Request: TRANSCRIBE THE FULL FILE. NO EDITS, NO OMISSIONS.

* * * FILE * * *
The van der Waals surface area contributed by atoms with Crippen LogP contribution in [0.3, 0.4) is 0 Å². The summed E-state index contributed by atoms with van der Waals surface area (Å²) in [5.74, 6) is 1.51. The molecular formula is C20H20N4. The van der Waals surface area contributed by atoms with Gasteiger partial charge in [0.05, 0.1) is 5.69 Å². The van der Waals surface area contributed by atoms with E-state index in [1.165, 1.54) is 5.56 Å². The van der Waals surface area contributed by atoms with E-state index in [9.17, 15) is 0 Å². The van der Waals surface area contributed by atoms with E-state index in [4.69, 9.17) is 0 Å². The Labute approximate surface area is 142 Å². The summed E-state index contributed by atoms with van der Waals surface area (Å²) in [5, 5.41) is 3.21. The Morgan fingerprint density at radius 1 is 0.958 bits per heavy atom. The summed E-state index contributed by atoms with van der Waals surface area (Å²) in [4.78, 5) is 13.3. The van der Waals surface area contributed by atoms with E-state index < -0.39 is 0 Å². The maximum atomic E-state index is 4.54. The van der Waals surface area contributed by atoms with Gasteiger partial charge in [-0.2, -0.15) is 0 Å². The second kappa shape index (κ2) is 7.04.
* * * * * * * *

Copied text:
The van der Waals surface area contributed by atoms with Crippen LogP contribution in [0.3, 0.4) is 0 Å². The summed E-state index contributed by atoms with van der Waals surface area (Å²) in [5.74, 6) is 1.51. The molecular formula is C20H20N4. The van der Waals surface area contributed by atoms with Gasteiger partial charge in [0.05, 0.1) is 5.69 Å². The van der Waals surface area contributed by atoms with E-state index in [1.165, 1.54) is 5.56 Å². The van der Waals surface area contributed by atoms with E-state index in [9.17, 15) is 0 Å². The van der Waals surface area contributed by atoms with E-state index in [4.69, 9.17) is 0 Å². The Labute approximate surface area is 142 Å². The summed E-state index contributed by atoms with van der Waals surface area (Å²) in [5, 5.41) is 3.21. The Morgan fingerprint density at radius 1 is 0.958 bits per heavy atom. The summed E-state index contributed by atoms with van der Waals surface area (Å²) in [4.78, 5) is 13.3. The van der Waals surface area contributed by atoms with E-state index < -0.39 is 0 Å². The maximum atomic E-state index is 4.54. The van der Waals surface area contributed by atoms with Gasteiger partial charge in [-0.2, -0.15) is 0 Å². The second kappa shape index (κ2) is 7.04.